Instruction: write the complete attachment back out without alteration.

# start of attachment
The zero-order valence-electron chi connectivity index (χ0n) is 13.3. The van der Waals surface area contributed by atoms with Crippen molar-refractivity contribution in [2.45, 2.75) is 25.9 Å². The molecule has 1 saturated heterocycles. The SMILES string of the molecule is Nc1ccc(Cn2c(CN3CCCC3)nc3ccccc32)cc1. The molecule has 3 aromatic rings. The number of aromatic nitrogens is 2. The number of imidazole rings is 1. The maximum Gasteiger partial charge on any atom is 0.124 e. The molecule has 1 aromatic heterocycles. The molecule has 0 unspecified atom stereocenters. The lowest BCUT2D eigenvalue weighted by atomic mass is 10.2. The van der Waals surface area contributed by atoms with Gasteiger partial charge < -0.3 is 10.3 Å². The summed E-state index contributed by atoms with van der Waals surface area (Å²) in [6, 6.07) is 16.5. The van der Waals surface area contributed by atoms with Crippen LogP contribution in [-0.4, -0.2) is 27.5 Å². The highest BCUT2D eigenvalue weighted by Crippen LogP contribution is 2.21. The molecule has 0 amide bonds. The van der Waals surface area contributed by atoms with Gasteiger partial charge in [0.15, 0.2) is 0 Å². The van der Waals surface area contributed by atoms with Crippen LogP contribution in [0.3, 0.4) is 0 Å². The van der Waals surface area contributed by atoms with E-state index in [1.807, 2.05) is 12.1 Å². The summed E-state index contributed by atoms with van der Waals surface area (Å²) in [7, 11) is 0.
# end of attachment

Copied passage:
The zero-order valence-electron chi connectivity index (χ0n) is 13.3. The van der Waals surface area contributed by atoms with Crippen molar-refractivity contribution in [2.45, 2.75) is 25.9 Å². The molecule has 1 saturated heterocycles. The SMILES string of the molecule is Nc1ccc(Cn2c(CN3CCCC3)nc3ccccc32)cc1. The molecule has 3 aromatic rings. The number of aromatic nitrogens is 2. The number of imidazole rings is 1. The maximum Gasteiger partial charge on any atom is 0.124 e. The molecule has 1 aromatic heterocycles. The molecule has 0 unspecified atom stereocenters. The lowest BCUT2D eigenvalue weighted by atomic mass is 10.2. The van der Waals surface area contributed by atoms with Gasteiger partial charge < -0.3 is 10.3 Å². The summed E-state index contributed by atoms with van der Waals surface area (Å²) in [6, 6.07) is 16.5. The van der Waals surface area contributed by atoms with Crippen LogP contribution in [-0.4, -0.2) is 27.5 Å². The highest BCUT2D eigenvalue weighted by Crippen LogP contribution is 2.21. The molecule has 0 amide bonds. The van der Waals surface area contributed by atoms with Gasteiger partial charge in [0.15, 0.2) is 0 Å². The van der Waals surface area contributed by atoms with Crippen LogP contribution in [0.3, 0.4) is 0 Å². The van der Waals surface area contributed by atoms with E-state index in [1.807, 2.05) is 12.1 Å². The summed E-state index contributed by atoms with van der Waals surface area (Å²) in [7, 11) is 0.